As a Facilitator, I have been present for a number of conversations with people experiencing memory loss as part of the StoryCorps Memory Loss Initiative. Sometimes these conversations are an opportunity for the person with memory loss to share his or her stories, but it is not always so straightforward. In one conversation, a son and his father sat with their sensational mother and wife, whose stroke had left her unable to speak more than a few words. She listened to her husband recount their four year courtship through letters while he served in World War II.
Her son also remembered her devotion to her children and the love for theater she instilled in him. She was quiet and unresponsive during the interview but dazzled everyone near the end with a smile and the words, “Them were the days.” While her voice barely registers on the recording, she is present in the voices of loved ones as they narrate her story. She gently asked him what his very favorite song was, aware that he might not know. He thought for a moment and then replied it was one from his grandmother that goes, “When I get [sic] too old to dream / I’ll have you to remember.”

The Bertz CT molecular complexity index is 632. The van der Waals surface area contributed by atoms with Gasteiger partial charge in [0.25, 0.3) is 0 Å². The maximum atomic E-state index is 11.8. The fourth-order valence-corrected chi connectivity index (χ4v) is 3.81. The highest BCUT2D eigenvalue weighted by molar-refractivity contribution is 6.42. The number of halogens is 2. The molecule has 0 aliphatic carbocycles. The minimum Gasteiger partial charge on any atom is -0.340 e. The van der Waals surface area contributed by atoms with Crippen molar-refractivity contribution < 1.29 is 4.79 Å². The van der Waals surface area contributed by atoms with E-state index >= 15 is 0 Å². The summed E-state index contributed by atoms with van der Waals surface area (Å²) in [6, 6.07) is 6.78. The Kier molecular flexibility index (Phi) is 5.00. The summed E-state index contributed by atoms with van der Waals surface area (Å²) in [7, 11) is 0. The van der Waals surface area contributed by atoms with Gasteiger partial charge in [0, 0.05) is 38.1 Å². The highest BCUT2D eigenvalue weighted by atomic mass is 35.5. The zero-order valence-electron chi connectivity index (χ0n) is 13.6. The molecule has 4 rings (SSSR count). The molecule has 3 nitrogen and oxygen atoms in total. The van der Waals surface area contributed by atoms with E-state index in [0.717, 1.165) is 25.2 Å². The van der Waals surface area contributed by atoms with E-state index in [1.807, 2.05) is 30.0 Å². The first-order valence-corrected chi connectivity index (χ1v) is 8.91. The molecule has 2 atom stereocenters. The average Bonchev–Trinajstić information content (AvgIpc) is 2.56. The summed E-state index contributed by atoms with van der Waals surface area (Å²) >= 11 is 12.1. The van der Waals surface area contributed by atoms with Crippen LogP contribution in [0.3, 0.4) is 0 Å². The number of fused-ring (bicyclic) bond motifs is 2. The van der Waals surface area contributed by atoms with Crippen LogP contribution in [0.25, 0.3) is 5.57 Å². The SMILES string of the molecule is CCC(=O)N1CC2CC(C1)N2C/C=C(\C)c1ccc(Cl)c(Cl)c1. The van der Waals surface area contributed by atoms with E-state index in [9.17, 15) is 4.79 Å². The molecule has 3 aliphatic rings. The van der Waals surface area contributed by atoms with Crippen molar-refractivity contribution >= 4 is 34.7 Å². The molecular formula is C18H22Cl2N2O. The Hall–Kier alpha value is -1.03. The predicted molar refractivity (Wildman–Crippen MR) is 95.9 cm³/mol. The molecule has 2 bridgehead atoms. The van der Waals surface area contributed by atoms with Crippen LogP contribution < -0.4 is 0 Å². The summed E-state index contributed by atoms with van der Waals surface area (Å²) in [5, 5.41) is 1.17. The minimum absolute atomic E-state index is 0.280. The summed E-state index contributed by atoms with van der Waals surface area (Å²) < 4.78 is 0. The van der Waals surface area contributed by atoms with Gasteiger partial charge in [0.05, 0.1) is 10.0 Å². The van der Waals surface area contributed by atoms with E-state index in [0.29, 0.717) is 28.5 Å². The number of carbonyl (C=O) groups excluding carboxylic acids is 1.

The words, originally from a love song written by Oscar Hammerstein in 1934, were unexpectedly poetic in the moment. They capture the inevitability of loss associated with aging and also the way that the memory of a loved one endures as other details fade. This is something I have often seen as people make their recording; an individual may have difficulty remembering many details or events yet they are confident in expressing love for the person sitting across from them.
Beyond that is the fear that eventually even this relationship will be forgotten, along with the details of a person’s life–the very things that make up a personal history and a personality. In this case, it is the spouse, friend, son or daughter who carries the stories and becomes the one “to remember.”